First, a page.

US 20030230822 A1
A method of making a cannula includes providing a plurality of polymer reservoirs with each reservoir containing a polymer material and providing a nozzle mounted within each reservoir of the plurality of reservoirs. The method further includes one or more of preheating the mandrel, generating a polymer material wave from each nozzle, rotating the mandrel over the nozzles to form an initial coat on the mandrel, curing the initial coat, depositing a reinforcing material around a selected section of the mandrel and ensuring that the reinforcing material is held in place at the selected section of the mandrel. The method further includes rotating each section of the mandrel over a selected nozzle to form an additional coat, curing the additional coat, and removing the tubular structure from the mandrel.
1. A method of making a cannula utilizing wave molding, said method comprising:
generating a polymer material wave;
rotating a mandrel in the polymer material wave to form a coat of polymer material around the mandrel thereby forming a tubular structure; and
removing the tubular structure from the mandrel.
2. The method of
3. The method of
rotating the mandrel in the polymer material wave to form an initial coat on the mandrel;
curing the initial coat;
depositing a reinforcing material around a selected section of the mandrel;
rotating the coated mandrel and the reinforcing material in the polymer material wave to form an additional coat of polymer material over the reinforcing material and the initial coat to form the tubular structure; and
curing the additional coat.
4. The method of
5. The method of
6. The method of
7. The method of
8. The method of
9. The method of
10. The method of
11. A method of making a reinforced cannula utilizing wave molding, said method comprising:
providing a reservoir containing polymer material and a nozzle wherein the polymer material is pumped from the reservoir through the nozzle to generate a polymer material wave;
pre-heating a mandrel configured to produce a cannula;
rotating the mandrel in the polymer material wave to form a coat on the mandrel;
curing the coat;
depositing a reinforcing material around a selected section of the mandrel;
rotating the coated mandrel and the reinforcing material in the polymer material wave to form an additional coat of the polymer material over the reinforcing material and the coated mandrel to form a reinforced tubular structure;
curing the additional coat; and
removing the reinforced tubular structure from the mandrel.
12. The method of
13. The method of
14. A method of making a cannula having a plurality of sections utilizing wave molding, comprising:
generating a plurality of polymer material waves;
rotating a mandrel having a plurality of sections and introducing respective ones of the plurality of sections of the mandrel into respective ones of the plurality of polymer material waves to form a tubular structure; and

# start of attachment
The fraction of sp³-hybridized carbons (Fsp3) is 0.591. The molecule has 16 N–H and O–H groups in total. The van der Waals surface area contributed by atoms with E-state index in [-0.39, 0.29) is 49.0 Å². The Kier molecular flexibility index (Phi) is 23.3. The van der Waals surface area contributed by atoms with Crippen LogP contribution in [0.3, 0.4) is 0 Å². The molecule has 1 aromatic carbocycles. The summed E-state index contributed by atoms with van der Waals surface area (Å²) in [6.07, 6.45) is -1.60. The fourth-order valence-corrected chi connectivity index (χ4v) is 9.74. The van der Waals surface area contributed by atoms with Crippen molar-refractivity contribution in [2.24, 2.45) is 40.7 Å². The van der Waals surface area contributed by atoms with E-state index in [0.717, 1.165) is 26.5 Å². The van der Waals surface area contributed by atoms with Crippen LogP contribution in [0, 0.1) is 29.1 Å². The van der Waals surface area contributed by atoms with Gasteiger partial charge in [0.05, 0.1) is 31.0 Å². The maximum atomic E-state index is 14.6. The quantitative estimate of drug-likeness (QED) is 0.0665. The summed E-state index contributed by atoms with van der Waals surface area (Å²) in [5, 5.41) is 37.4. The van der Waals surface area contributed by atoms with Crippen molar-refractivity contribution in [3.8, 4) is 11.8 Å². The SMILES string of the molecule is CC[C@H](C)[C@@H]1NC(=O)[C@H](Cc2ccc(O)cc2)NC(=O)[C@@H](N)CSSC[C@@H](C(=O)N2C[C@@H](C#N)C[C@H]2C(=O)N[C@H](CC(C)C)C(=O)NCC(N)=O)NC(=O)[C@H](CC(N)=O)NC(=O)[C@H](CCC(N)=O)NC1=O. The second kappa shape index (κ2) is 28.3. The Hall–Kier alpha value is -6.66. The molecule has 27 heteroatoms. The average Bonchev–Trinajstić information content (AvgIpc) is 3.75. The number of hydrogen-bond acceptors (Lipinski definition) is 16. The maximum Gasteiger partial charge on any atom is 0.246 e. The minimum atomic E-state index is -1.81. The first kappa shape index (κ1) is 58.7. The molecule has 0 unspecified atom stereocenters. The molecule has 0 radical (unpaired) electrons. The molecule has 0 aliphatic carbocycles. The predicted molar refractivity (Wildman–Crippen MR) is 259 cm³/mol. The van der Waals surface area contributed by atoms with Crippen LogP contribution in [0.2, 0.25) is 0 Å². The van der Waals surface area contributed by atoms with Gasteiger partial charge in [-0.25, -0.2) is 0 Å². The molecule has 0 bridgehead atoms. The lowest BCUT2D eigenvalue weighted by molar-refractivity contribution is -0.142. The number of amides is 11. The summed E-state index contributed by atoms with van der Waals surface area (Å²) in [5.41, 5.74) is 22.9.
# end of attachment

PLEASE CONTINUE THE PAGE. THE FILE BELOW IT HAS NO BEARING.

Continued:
removing the tubular structure from the mandrel.
15. The method of
16. The method of
17. The method of
18. An apparatus for manufacturing a cannula comprising:
a plurality of reservoirs, each containing a polymer material solution;
a nozzle mounted within each reservoir;
a pump to force the polymer material up through an opening of each nozzle to create a wave from each nozzle;
a motor to rotate the mandrel; and
an actuator to traverse the rotating mandrel over each nozzle, whereby each nozzle forces the polymer material solution around a selected section of the mandrel.
19. The apparatus of
 The present invention is related generally to manufacturing cannulae and more specifically to a wave molding process for manufacturing various sizes and configurations of cannulae.
 A cannula is basically a small tube made for insertion into a body cavity or into a duct or vessel for infusion, draining and monitoring. Cannulae also include various types of specialized tubing that are used in the surgical field to transport blood from the heart to a cardiopulmonary pump and oxygenator, and to return the blood to the circulatory system. While there are standard configurations of cannulae, many are custom-designed to suit the individual surgeon's requirements. Leading corporations produce more than 1,200 types of cannulae and accessories to facilitate cardiopulmonary bypass. More recent developments include a line of cannulae to facilitate vacuum-assisted venous drainage during cardiopulmonary bypass and dispersion aortic cannulae, which are used to reduce the pressure of blood flow returning to the body through the aorta.